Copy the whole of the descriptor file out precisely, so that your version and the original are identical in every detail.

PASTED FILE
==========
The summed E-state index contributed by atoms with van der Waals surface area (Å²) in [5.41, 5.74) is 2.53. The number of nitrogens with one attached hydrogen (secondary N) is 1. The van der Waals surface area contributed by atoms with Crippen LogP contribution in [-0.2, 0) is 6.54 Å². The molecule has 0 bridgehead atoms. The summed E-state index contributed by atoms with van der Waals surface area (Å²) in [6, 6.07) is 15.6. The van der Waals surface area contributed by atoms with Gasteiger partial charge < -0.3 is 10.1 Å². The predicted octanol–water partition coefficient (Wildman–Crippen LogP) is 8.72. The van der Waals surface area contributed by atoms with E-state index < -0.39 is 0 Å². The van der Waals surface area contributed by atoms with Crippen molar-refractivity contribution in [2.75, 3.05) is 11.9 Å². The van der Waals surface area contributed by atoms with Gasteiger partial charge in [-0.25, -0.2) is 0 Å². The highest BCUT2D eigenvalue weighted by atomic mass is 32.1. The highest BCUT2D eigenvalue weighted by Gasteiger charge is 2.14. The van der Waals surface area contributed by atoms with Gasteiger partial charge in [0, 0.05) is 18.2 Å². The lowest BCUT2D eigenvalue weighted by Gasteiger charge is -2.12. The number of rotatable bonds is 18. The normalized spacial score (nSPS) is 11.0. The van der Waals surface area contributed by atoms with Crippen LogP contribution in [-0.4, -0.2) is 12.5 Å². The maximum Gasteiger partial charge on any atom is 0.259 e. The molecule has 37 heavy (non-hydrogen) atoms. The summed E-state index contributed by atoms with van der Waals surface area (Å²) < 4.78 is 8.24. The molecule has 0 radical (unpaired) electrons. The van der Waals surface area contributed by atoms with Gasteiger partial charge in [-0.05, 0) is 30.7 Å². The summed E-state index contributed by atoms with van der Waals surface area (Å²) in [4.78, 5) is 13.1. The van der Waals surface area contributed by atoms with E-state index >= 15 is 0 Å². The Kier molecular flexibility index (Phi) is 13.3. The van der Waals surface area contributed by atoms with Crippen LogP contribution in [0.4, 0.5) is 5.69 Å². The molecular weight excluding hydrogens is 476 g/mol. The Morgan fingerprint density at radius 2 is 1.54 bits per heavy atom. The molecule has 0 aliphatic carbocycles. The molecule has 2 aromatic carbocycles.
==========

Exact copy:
The summed E-state index contributed by atoms with van der Waals surface area (Å²) in [5.41, 5.74) is 2.53. The number of nitrogens with one attached hydrogen (secondary N) is 1. The van der Waals surface area contributed by atoms with Crippen LogP contribution in [-0.2, 0) is 6.54 Å². The molecule has 0 bridgehead atoms. The summed E-state index contributed by atoms with van der Waals surface area (Å²) in [6, 6.07) is 15.6. The van der Waals surface area contributed by atoms with Gasteiger partial charge < -0.3 is 10.1 Å². The predicted octanol–water partition coefficient (Wildman–Crippen LogP) is 8.72. The van der Waals surface area contributed by atoms with E-state index < -0.39 is 0 Å². The van der Waals surface area contributed by atoms with Crippen molar-refractivity contribution in [2.75, 3.05) is 11.9 Å². The van der Waals surface area contributed by atoms with Gasteiger partial charge in [-0.25, -0.2) is 0 Å². The highest BCUT2D eigenvalue weighted by atomic mass is 32.1. The highest BCUT2D eigenvalue weighted by Gasteiger charge is 2.14. The van der Waals surface area contributed by atoms with Gasteiger partial charge in [0, 0.05) is 18.2 Å². The lowest BCUT2D eigenvalue weighted by Gasteiger charge is -2.12. The number of rotatable bonds is 18. The normalized spacial score (nSPS) is 11.0. The van der Waals surface area contributed by atoms with Crippen LogP contribution in [-0.4, -0.2) is 12.5 Å². The maximum Gasteiger partial charge on any atom is 0.259 e. The molecule has 37 heavy (non-hydrogen) atoms. The summed E-state index contributed by atoms with van der Waals surface area (Å²) < 4.78 is 8.24. The molecule has 0 radical (unpaired) electrons. The van der Waals surface area contributed by atoms with Gasteiger partial charge in [-0.05, 0) is 30.7 Å². The summed E-state index contributed by atoms with van der Waals surface area (Å²) in [4.78, 5) is 13.1. The van der Waals surface area contributed by atoms with E-state index >= 15 is 0 Å². The Kier molecular flexibility index (Phi) is 13.3. The van der Waals surface area contributed by atoms with Crippen LogP contribution in [0.4, 0.5) is 5.69 Å². The molecular weight excluding hydrogens is 476 g/mol. The Morgan fingerprint density at radius 2 is 1.54 bits per heavy atom. The molecule has 0 aliphatic carbocycles. The molecule has 2 aromatic carbocycles.